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JerP, for example a client might have a bunch of character statistics, health and such. These are obviously stored both on the client and the server. On the client there is an interface that displays the health, the message handling on client will update the interface whenever the client's health changes.

That's probably a more obvious example as that is how people generally think of an interface, however in my game that general line of thinking is also applied to the 3D world. I have a bunch of controllers that exist on both the client and server, these control nodes in my 3D scene. The controllers contain pointers to a bunch of game specific data which will also exist on both the client and server. However, on both the client and server the world nodes are updated but only on the client are the nodes rendered, this actually the functionality of a game engine I'm using.

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Can you give me an example of one of your controllers.. and what exactly are your "nodes"? Are they just nodes in a scene graph or something?

Also, does this mean your rendering code exists on the server, it just isn't called? Do you need to link your server against your graphics library when you compile?

Cheers.

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Technically the rendering code does exist and server does link against OpenGL. However this is simply because dedicated server functionality has not been completed in the game engine I'm using. Because the model functionality is a part of the engine when the dedicated server is completed the rendering code will not be compiled on the server.

In regards to nodes, yes these are nodes in my scene graph. A controller has an Update() and Travel() method. It does not have a Render() method. The Render() method is included as a part of the nodes that need to be visibly displayed and is called by the engine when a world is loaded on the client. On the server the render methods aren't called and as such could be conditionally compiled. Mind you the code called in the Render() method actually makes no mention to OpenGL as the low level rendering is very well encapsulated, as such even if you did decide to leave this code around it isn't really a problem, what you would want to remove is the low level rendering code. This would be done with conditional compilation.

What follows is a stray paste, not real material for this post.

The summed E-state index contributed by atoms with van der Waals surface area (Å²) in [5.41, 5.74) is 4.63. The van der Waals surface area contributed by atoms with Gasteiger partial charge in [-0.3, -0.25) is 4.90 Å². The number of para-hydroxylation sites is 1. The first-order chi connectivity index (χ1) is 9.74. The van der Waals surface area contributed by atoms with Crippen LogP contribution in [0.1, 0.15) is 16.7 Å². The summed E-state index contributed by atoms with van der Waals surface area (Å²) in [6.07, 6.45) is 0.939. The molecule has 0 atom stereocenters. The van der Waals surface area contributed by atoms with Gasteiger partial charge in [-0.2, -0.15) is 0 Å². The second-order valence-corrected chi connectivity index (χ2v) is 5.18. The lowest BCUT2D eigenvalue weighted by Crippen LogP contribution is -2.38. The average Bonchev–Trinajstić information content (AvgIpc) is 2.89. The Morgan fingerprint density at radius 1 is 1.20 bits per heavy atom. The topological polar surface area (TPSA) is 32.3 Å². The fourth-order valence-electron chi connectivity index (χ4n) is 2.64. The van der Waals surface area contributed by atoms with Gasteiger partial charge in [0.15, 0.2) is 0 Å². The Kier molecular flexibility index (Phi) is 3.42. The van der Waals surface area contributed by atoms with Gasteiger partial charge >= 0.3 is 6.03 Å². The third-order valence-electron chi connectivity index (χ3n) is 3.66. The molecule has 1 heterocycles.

I know a lot of people dislike conditional compilation, I also don't like it when it is done unnecessarily however in a lot of projects it is sometimes the cleanest (or only) solution, especially when you're developing cross-platform code.

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Alright cool, thanks for the musings bro. I suppose I'll just continue along the path I'm on for this project, but consider a change in the next one.

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No worries at all. If you're curious the engine that I use is C4. Don't let the ugly textures in the demo throw you off though it's a very powerful reasonably priced engine.